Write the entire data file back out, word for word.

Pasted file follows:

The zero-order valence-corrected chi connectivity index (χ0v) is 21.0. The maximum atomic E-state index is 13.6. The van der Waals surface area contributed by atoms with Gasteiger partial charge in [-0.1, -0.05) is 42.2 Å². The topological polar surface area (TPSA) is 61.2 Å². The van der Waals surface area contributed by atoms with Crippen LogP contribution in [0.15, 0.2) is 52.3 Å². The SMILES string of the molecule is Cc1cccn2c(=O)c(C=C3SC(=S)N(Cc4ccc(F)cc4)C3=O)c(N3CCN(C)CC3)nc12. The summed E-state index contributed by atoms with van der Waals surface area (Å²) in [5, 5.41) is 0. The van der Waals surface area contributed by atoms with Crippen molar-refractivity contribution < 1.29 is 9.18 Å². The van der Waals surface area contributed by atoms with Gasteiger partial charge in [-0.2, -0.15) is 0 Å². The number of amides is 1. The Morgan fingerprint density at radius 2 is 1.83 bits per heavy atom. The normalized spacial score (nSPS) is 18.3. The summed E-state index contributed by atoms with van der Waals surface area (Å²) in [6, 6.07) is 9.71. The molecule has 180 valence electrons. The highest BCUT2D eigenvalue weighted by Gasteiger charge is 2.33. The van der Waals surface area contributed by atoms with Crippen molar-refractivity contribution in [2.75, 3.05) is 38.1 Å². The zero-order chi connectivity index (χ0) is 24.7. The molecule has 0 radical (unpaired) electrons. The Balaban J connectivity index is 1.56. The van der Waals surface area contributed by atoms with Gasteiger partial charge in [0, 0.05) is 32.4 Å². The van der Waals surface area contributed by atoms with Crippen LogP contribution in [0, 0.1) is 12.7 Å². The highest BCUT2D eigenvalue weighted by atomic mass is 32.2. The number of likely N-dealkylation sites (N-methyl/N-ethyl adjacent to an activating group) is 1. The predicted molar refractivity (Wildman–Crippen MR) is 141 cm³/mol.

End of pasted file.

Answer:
The zero-order valence-corrected chi connectivity index (χ0v) is 21.0. The maximum atomic E-state index is 13.6. The van der Waals surface area contributed by atoms with Gasteiger partial charge in [-0.1, -0.05) is 42.2 Å². The topological polar surface area (TPSA) is 61.2 Å². The van der Waals surface area contributed by atoms with Crippen LogP contribution in [0.15, 0.2) is 52.3 Å². The SMILES string of the molecule is Cc1cccn2c(=O)c(C=C3SC(=S)N(Cc4ccc(F)cc4)C3=O)c(N3CCN(C)CC3)nc12. The summed E-state index contributed by atoms with van der Waals surface area (Å²) in [5, 5.41) is 0. The van der Waals surface area contributed by atoms with Crippen molar-refractivity contribution < 1.29 is 9.18 Å². The van der Waals surface area contributed by atoms with Gasteiger partial charge in [-0.2, -0.15) is 0 Å². The number of amides is 1. The Morgan fingerprint density at radius 2 is 1.83 bits per heavy atom. The normalized spacial score (nSPS) is 18.3. The summed E-state index contributed by atoms with van der Waals surface area (Å²) in [6, 6.07) is 9.71. The molecule has 180 valence electrons. The highest BCUT2D eigenvalue weighted by Gasteiger charge is 2.33. The van der Waals surface area contributed by atoms with Crippen molar-refractivity contribution in [2.75, 3.05) is 38.1 Å². The zero-order chi connectivity index (χ0) is 24.7. The molecule has 0 radical (unpaired) electrons. The Balaban J connectivity index is 1.56. The van der Waals surface area contributed by atoms with Gasteiger partial charge in [0, 0.05) is 32.4 Å². The van der Waals surface area contributed by atoms with Crippen LogP contribution in [0, 0.1) is 12.7 Å². The highest BCUT2D eigenvalue weighted by atomic mass is 32.2. The number of likely N-dealkylation sites (N-methyl/N-ethyl adjacent to an activating group) is 1. The predicted molar refractivity (Wildman–Crippen MR) is 141 cm³/mol.